71ºF

Here's what the TSA says you should do to travel smoothly this summer

Nearly 200 guns seized at Florida airports this year

photo

ORLANDO, Fla. – The Transportation Security Administration said Tuesday that it is preparing for another record-breaking travel season this summer, as 243 million passengers and crew are projected to pass through security checkpoints nationwide between Memorial Day and Labor Day.

Last summer, TSA screened more than 239 million people during the same period, which included four of the top 10 busiest days in the agency’s history.

The TSA said it has increased its checkpoint staff by more than 600 officers since the beginning of the year and expects to increase by another 1,000 officers before the peak of this year’s summer travel season. The TSA plans to have approximately 50 more passenger-screening canine teams operational this summer.

"TSA screens over 2 million passengers on an average day throughout the year and expects to screen over 2.6 million a day during peak periods of the busy summer travel season,” TSA administrator David Pekoske said. “Our officers are committed to ensuring the highest level of security for the traveling public even as passenger volume increases year after year.”

As a reminder, TSA recently completed the rollout of enhanced screening procedures and there are a few things passengers can do to assist TSA with keeping wait times to a minimum this summer:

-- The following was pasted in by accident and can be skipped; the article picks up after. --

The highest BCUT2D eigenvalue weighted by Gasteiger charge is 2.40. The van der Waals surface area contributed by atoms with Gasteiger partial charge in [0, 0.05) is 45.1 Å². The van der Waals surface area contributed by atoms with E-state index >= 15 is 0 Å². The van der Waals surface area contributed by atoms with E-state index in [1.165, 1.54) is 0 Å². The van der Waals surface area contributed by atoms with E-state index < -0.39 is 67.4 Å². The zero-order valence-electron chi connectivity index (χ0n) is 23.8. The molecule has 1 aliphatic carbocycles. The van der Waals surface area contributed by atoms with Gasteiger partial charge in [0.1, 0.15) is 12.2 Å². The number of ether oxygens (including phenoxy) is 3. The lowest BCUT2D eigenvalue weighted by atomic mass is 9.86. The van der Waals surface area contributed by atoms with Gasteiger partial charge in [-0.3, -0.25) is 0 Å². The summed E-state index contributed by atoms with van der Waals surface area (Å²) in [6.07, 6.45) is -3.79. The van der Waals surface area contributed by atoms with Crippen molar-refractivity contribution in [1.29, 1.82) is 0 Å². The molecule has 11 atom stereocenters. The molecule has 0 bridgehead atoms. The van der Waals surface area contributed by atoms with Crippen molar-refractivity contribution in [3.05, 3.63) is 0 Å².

• Always check personal belongings and carry-ons for prohibited items before going to the airport.
  • Check with the airlines and airports to determine wait times during peak periods. The MyTSA App is also a great resource to help figure out when you should get to the airport.
  • Pack your carry-on so that it can be easily screened. Examples of personal electronic items that should be scanned separately include laptops, tablets, e-readers and cameras. Additionally, TSA may provide instructions to remove items from your bag such as foods, powders, and any materials that can clutter bags and obstruct clear images on the X-ray machine.

Meanwhile, TSA officers at airports across the state have stopped a record number of passengers who brought guns to the checkpoints.

SAMPLING OF AIRPORTS

2013

2014

2015

2016

2017

As of May 2018 YTD

State Total

228

251

276

411

511

198

DAB

1

5

3

6

6

2

FLL

40

49

43

56

72

33

TPA

35

49

49

79

97

32

MCO

47

47

49

86

94

46

 

“Travelers are reminded that they might be heading to jail rather than to their desired destination if they don’t focus on what is inside their carry-on bags,” TSA spokeswoman Sari Koshetz said. “So far this year, we have stopped 198 guns at Florida airports. The escalation is not only troubling but dangerous, as most of the guns have been loaded.”

Firearms must be unloaded and locked in a hard-sided container and transported as checked baggage only. See TSA's rules for checking guns before you fly here.

In addition to firearms, TSA officers stop tons of prohibited items, such as knives and brass knuckles, and they intercept tens of thousands of pounds of hazmat items.

The TSA said to place everything in your pockets or clipped to your waistband into your own carry-on before you even get to the checkpoint. Forgetting to remove items might result in a patdown when you alarm the screening equipment.  Those items include belts, wallets, coins and large, metal costume jewelry. Do not remove rings. 

Recently enhanced screening rules means electronics larger than a cellphone do need to be removed from your bag and placed in a bin at the checkpoint, unless you are in the TSA Precheck program.


About the Author: